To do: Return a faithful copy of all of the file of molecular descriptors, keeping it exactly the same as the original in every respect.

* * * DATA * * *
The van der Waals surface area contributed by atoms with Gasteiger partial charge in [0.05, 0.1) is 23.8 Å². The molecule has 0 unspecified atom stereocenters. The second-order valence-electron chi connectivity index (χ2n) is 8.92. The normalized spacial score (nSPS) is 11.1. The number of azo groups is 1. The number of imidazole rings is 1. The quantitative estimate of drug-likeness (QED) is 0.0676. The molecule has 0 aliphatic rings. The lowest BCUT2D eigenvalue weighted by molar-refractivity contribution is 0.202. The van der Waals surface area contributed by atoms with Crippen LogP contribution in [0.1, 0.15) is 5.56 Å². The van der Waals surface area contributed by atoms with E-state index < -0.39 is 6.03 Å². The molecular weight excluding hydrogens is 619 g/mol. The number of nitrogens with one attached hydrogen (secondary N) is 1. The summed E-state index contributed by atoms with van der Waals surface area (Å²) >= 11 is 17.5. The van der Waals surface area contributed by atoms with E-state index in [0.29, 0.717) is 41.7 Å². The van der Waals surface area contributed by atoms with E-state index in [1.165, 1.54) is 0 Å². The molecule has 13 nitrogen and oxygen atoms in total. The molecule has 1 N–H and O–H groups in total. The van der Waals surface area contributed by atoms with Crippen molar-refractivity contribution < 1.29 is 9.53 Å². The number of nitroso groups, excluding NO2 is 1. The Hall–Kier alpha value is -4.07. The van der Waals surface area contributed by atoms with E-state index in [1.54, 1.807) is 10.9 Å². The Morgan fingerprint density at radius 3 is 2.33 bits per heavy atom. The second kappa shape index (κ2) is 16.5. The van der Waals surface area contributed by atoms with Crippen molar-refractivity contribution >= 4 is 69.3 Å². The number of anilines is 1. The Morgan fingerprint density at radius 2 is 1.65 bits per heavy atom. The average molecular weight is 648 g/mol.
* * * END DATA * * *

The van der Waals surface area contributed by atoms with Gasteiger partial charge in [0.05, 0.1) is 23.8 Å². The molecule has 0 unspecified atom stereocenters. The second-order valence-electron chi connectivity index (χ2n) is 8.92. The normalized spacial score (nSPS) is 11.1. The number of azo groups is 1. The number of imidazole rings is 1. The quantitative estimate of drug-likeness (QED) is 0.0676. The molecule has 0 aliphatic rings. The lowest BCUT2D eigenvalue weighted by molar-refractivity contribution is 0.202. The van der Waals surface area contributed by atoms with Crippen LogP contribution in [0.1, 0.15) is 5.56 Å². The van der Waals surface area contributed by atoms with E-state index < -0.39 is 6.03 Å². The molecular weight excluding hydrogens is 619 g/mol. The number of nitrogens with one attached hydrogen (secondary N) is 1. The summed E-state index contributed by atoms with van der Waals surface area (Å²) >= 11 is 17.5. The van der Waals surface area contributed by atoms with E-state index in [0.29, 0.717) is 41.7 Å². The van der Waals surface area contributed by atoms with E-state index in [1.165, 1.54) is 0 Å². The molecule has 13 nitrogen and oxygen atoms in total. The molecule has 1 N–H and O–H groups in total. The van der Waals surface area contributed by atoms with Crippen molar-refractivity contribution < 1.29 is 9.53 Å². The number of nitroso groups, excluding NO2 is 1. The Hall–Kier alpha value is -4.07. The van der Waals surface area contributed by atoms with E-state index in [1.54, 1.807) is 10.9 Å². The Morgan fingerprint density at radius 3 is 2.33 bits per heavy atom. The second kappa shape index (κ2) is 16.5. The van der Waals surface area contributed by atoms with Crippen molar-refractivity contribution >= 4 is 69.3 Å². The number of anilines is 1. The Morgan fingerprint density at radius 2 is 1.65 bits per heavy atom. The average molecular weight is 648 g/mol.